Biopiracy and the Bioeconomy
NEW GENETICS, NEW SOCIAL FORMATIONS, GENETICS AND SOCIETY SERIES, P. Glasner, P. Atkinson, H. Greenslade, eds., London & New York: Routledge, 2007
51 Pages Posted: 2 Dec 2010
Date Written: 2007
This article examines the relationship between the concept of biopiracy and the emerging concept of the bioeconomy in the context of negotiations on the establishment of an international regime on access to genetic resources and benefit sharing under the Convention on Biological Diversity.
The article explores the background to access and benefit-sharing provisions of the Convention with regard to the historical economic importance of biodiversity and potential future values of biodiversity to be realised through bioprospecting. This sets the scene for consideration of the rise of traditional knowledge and the rights of indigenous peoples in debates on access and benefit-sharing. Experiences with bioprospecting projects in connection with the concept of biopiracy are considered before moving to detailed consideration of the trouble with the TRIPS agreement in relation to intellectual property. The final section of the article considers the issue of anticommons effects in access and benefit-sharing as externalities generated by TRIPS and concerns and expectations around intellectual property. The article concludes by considering the concept of the 'new' bioeconomy and argues that there is a need to recognise that the vast majority of humanity have always lived in a bioeconomy that is configured in multiple ways.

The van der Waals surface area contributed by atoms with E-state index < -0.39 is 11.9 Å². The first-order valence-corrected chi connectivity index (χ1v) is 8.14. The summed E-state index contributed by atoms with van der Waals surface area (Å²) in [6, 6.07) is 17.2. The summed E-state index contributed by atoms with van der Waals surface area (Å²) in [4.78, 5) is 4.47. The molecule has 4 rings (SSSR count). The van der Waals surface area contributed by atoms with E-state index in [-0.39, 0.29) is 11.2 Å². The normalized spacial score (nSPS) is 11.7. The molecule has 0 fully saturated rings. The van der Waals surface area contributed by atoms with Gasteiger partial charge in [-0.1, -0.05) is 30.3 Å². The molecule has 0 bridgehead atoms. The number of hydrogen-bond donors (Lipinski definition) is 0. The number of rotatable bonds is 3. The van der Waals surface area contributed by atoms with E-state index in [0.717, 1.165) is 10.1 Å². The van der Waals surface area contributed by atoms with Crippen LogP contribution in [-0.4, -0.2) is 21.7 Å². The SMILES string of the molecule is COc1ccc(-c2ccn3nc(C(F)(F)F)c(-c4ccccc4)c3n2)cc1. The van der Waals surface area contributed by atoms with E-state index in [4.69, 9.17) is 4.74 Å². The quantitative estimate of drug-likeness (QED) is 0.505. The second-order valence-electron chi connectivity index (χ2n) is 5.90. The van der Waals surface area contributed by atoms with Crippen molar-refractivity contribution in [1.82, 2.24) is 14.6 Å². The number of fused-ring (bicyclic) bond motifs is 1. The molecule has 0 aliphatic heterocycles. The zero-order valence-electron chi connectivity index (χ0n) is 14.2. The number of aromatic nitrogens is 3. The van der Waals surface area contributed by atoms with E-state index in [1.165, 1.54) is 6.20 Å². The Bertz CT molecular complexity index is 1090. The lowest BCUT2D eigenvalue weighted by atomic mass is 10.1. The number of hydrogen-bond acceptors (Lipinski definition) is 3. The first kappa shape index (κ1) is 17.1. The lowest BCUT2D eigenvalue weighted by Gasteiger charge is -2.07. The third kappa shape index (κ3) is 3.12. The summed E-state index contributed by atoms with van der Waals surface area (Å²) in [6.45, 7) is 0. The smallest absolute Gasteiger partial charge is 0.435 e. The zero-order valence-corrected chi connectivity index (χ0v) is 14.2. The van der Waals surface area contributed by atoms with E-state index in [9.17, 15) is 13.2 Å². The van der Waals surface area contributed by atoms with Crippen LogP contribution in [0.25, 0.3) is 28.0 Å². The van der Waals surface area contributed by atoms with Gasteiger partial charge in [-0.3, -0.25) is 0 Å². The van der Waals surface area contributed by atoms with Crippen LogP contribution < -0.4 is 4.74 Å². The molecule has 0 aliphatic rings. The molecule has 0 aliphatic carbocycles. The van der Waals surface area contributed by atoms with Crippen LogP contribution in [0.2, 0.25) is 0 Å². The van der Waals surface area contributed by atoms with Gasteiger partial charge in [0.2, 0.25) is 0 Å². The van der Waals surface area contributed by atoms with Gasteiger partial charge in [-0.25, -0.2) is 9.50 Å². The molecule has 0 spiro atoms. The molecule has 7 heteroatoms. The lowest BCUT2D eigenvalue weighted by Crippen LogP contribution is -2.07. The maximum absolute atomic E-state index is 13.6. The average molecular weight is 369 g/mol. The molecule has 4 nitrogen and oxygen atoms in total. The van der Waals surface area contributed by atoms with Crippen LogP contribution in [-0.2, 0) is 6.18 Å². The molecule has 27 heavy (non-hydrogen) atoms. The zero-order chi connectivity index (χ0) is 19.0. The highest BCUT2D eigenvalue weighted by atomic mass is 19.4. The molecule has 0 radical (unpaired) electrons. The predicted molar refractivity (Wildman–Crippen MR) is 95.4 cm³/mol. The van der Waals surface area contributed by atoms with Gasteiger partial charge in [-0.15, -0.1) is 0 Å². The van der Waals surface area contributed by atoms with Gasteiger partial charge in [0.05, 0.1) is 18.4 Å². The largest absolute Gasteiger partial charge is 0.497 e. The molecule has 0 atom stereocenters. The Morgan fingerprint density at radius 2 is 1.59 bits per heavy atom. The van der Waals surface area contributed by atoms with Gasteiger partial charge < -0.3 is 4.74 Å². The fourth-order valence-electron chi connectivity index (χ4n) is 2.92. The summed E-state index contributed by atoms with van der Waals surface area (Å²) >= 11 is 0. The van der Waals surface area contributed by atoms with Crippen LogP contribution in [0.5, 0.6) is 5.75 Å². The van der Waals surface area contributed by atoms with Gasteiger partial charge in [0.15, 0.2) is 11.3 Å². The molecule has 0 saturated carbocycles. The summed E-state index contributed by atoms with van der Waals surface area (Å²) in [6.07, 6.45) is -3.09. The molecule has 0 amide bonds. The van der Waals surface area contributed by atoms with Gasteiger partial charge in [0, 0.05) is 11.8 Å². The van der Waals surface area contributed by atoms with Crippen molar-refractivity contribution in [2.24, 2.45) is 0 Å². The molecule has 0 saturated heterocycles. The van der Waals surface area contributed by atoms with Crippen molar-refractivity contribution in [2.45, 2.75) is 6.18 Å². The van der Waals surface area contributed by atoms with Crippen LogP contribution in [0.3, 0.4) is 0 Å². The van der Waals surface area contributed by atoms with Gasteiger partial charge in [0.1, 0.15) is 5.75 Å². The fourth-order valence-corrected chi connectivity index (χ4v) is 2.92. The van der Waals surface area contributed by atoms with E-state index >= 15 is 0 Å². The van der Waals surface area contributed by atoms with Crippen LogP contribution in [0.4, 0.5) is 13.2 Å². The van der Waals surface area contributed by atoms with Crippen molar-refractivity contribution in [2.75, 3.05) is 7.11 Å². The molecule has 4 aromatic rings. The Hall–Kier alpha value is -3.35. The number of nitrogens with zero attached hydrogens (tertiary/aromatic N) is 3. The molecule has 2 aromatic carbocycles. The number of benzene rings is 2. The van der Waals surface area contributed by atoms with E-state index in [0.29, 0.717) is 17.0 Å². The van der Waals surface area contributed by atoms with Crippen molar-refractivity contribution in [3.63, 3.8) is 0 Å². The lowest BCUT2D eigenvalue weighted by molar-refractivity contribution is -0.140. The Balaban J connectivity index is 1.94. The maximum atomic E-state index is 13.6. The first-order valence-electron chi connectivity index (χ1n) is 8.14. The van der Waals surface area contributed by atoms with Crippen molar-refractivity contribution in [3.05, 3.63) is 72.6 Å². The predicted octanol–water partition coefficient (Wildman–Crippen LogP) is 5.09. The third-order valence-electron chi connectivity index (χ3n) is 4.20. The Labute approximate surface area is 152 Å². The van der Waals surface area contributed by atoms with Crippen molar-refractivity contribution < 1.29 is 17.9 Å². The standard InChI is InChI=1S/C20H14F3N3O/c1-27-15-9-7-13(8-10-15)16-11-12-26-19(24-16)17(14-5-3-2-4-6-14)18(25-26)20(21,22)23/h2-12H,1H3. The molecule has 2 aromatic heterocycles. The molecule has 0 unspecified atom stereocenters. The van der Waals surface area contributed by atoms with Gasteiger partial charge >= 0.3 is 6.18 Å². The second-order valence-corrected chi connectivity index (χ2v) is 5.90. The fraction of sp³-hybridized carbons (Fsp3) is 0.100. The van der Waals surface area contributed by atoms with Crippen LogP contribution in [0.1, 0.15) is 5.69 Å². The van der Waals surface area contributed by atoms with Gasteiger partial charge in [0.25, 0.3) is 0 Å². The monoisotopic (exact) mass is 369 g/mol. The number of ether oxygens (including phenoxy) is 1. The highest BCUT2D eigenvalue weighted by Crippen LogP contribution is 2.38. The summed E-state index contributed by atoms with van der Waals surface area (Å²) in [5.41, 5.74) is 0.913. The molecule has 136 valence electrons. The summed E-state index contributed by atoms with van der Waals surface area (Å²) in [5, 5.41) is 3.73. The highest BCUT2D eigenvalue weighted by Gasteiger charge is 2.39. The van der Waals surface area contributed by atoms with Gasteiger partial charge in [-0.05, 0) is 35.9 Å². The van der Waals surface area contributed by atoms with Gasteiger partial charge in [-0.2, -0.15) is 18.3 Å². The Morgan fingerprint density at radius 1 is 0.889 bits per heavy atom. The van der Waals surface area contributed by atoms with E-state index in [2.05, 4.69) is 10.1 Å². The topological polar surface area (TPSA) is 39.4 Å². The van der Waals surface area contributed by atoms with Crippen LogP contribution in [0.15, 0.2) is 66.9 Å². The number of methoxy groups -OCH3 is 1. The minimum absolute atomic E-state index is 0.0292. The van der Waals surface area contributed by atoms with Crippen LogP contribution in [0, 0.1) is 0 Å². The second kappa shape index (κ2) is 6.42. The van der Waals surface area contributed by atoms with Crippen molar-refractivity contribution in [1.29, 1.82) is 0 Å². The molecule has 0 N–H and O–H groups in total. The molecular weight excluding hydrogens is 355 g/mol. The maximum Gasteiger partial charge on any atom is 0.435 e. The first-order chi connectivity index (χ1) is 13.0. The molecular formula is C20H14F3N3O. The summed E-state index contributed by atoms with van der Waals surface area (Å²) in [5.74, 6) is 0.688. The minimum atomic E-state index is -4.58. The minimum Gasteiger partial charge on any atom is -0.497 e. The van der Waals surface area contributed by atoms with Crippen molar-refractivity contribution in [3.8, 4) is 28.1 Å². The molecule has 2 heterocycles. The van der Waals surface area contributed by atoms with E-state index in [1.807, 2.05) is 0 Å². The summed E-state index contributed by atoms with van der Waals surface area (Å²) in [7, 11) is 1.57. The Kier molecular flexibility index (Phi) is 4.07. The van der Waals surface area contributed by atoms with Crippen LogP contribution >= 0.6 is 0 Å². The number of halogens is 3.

Keywords: biopiracy, bioeconomy, convention on biological diversity, access to genetic resources and benefit sharing, access and benefit-sharing, traditional knowledge, indigenous peoples
JEL Classification: law
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